Loyal DFL senators rally around Bakk

ST. PAUL — How successful of a job did Senate Majority Leader Tom Bakk of Cook do for the Iron Range while also being a key player in making split government in Minnesota work?

Well, some digruntled DFL liberal legislators from the Twin Cities area tried to unseat him in caucus as leader of the majority party in the Senate.

Their attempted DFL coup in the early morning hours of the Saturday finale of the 2015 legislative special session fizzled like a bad fuse on an unexploded firecracker.

Bakk’s support within the caucus was unwavering.

The Senate majority leader told the Mesabi Daily News Saturday afternoon that while he preferred not to comment directly about the caucus dust-up, he was pleased with the intra-Senate DFL backing he received and also his role in a session that relied for success on bipartisan partnerships with the GOP House majority.

Bakk was able to enjoy a double victory by playing a major role in the session’s outcome and also privately raising a beverage in a toast to his DFL Senate colleagues who remained steadfast and loyal to his leadership.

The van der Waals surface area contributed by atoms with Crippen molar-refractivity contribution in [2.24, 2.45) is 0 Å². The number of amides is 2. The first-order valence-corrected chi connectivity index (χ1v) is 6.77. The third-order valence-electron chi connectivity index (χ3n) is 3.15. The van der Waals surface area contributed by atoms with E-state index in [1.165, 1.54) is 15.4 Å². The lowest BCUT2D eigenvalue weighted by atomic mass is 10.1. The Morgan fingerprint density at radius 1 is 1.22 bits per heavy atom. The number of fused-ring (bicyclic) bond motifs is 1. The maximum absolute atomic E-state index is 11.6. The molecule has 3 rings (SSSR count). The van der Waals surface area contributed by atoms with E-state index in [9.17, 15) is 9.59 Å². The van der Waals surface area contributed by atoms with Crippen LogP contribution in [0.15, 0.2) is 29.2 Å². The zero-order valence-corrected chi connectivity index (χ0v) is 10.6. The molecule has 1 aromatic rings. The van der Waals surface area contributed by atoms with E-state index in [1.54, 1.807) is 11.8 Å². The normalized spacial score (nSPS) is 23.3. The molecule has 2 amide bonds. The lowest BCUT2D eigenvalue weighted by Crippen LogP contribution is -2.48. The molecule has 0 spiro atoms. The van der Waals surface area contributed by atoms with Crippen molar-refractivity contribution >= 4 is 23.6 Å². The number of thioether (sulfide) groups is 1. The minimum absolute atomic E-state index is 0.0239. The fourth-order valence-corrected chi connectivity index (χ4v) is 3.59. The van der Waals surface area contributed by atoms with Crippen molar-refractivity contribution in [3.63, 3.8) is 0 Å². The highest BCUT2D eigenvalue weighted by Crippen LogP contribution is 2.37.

There seemed to be some disarray in the closing hours of the special session when an amendment proposed by liberal DFL Sen. John Marty of Roseville was tacked onto the agriculture and environment bill, which defeated the measure by a single vote.

That extended the special session a couple more hours into early Saturday morning.

But Sen. David Tomassoni, DFL-Chisholm, said the Marty amendment would not have passed and the session could have adjourned on Friday night if lawmakers had been in their usual digs in the State Capitol.

The special session had to be moved to the State Office Building. Senators were without the big board that registers votes as they come in and change. The board goes “Green” for yes votes and “Red” for no. And the rolling vote total is always real time and in front of the lawmakers.

But in their temporary surroundings, votes were made and recorded the old-fashioned way — taking pen to paper.

Votes would have been changed to pass the bill as it was presented as a compromise measure, Tomassoni said.

“It would have passed on the first vote,” the Chisholm DFLer said.


And the agriculture and environment bill also would have been approved on the first vote if Sen. Marty had not broken the agreement reached between Senate and House legislative leaders and Gov. Mark Dayton before the special session was called.

That deal called for no amendments to be brought forth and voted on. It was just supposed to be up-or-down votes on the three major bills that Dayton had vetoed, which prompted the session’s overtime.

But Marty wanted to remove provisions in the agriculture and environment measure that he deemed unfriendly to Minnesota’s environment.

So, a promise was broken. And celebratory toasts to a session finally ended had to wait a few more hours.


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